By the end of May around fifteen loans had needed to be repriced including the $245m leveraged loan that refinanced the buy-out of Singapore’s Amtek Engineering, the $100m loan for Bank of Investment and Development of Vietnam — where the margin was doubled — and the Rmb1.06bn loan for Taiwan-owned TCC Guigang Cement.

The torrent of bad news did not stop there. After September’s crisis period, loan markets around the world came to a standstill. Finding banks with dollars to lend became impossible as the supply of the currency dwindled.

"There were two fundamental issues — foreign banks had capital problems while regional banks had no substantial capital problems but relatively significant dollar liquidity concerns," says Anup Kuruvilla, head of corporate syndication in Asia for Royal Bank of Scotland. "This took the steam out of the market."

Even the long-standing convention of pricing loans relative to Libor was called into question, as banks pleaded that they were no longer able to access funding at anywhere near the official Libor rates. Market disruption clauses, buried in legal documents to protect lenders in times of severe market stress, were triggered, giving banks the chance to increase margins on deals signed months, or even years before. Asia’s local banks, struggling to find dollar funding, were among the first to invoke the clause but they were far from the only ones to do so, as European lenders quickly followed suit.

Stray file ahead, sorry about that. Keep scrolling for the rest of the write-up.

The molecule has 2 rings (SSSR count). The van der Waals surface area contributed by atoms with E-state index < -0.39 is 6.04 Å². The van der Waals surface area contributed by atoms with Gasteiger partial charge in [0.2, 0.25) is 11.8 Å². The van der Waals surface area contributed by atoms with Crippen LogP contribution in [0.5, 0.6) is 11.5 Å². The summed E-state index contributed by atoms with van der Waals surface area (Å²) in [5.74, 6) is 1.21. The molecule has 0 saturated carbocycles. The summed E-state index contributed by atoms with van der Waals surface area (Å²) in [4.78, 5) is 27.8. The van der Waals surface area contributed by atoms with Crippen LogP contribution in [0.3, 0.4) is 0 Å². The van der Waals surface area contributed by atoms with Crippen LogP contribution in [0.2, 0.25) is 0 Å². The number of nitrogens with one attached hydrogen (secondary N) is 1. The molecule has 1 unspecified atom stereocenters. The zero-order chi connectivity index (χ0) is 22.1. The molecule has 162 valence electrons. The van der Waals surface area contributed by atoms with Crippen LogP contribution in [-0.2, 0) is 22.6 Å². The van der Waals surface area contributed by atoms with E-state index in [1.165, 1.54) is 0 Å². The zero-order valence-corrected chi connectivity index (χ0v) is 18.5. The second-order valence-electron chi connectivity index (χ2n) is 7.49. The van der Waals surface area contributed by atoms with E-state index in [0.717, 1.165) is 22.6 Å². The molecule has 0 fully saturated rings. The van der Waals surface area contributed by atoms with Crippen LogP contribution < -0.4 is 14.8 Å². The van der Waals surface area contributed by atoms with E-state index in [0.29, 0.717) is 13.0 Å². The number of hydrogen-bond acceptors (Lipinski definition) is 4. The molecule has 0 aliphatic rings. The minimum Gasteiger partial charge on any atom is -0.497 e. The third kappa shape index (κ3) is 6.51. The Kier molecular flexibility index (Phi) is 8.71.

"The fall-out from the market disruption clause was like a bad dream, a short-term aberration," says Atul Sodhi, Calyon’s head of global loan syndication group for Asia Pacific.

But even after the funding crisis began to ease and talk of market disruption subsided, activity in the syndicated loan market stubbornly refused to pick up. Only a handful of deals were launched into syndication in the fourth quarter. They included a $668.7m loan for Filipino’s First Gas, which closed without a single commitment.

Market participants are hoping that the painful end to 2008, too, proves to be no more than a short-term aberration. Loans worth $107bn are scheduled to mature in Asia ex-Japan and Australia in 2009, according to Dealogic, and many will need to be refinanced. With the bond markets effectively shut to all but a handful of top tier corporate names, and equity markets still volatile, borrowers will have little choice but to at least try to turn to the loan market. How successful they will be in refinancing existing loans remains to be seen, and the terms and pricing are impossible to predict, but there are some encouraging signs.

"This year will present a clean slate and banks will have new budgets to consider," says Lipton. "This will help with re-opening the market."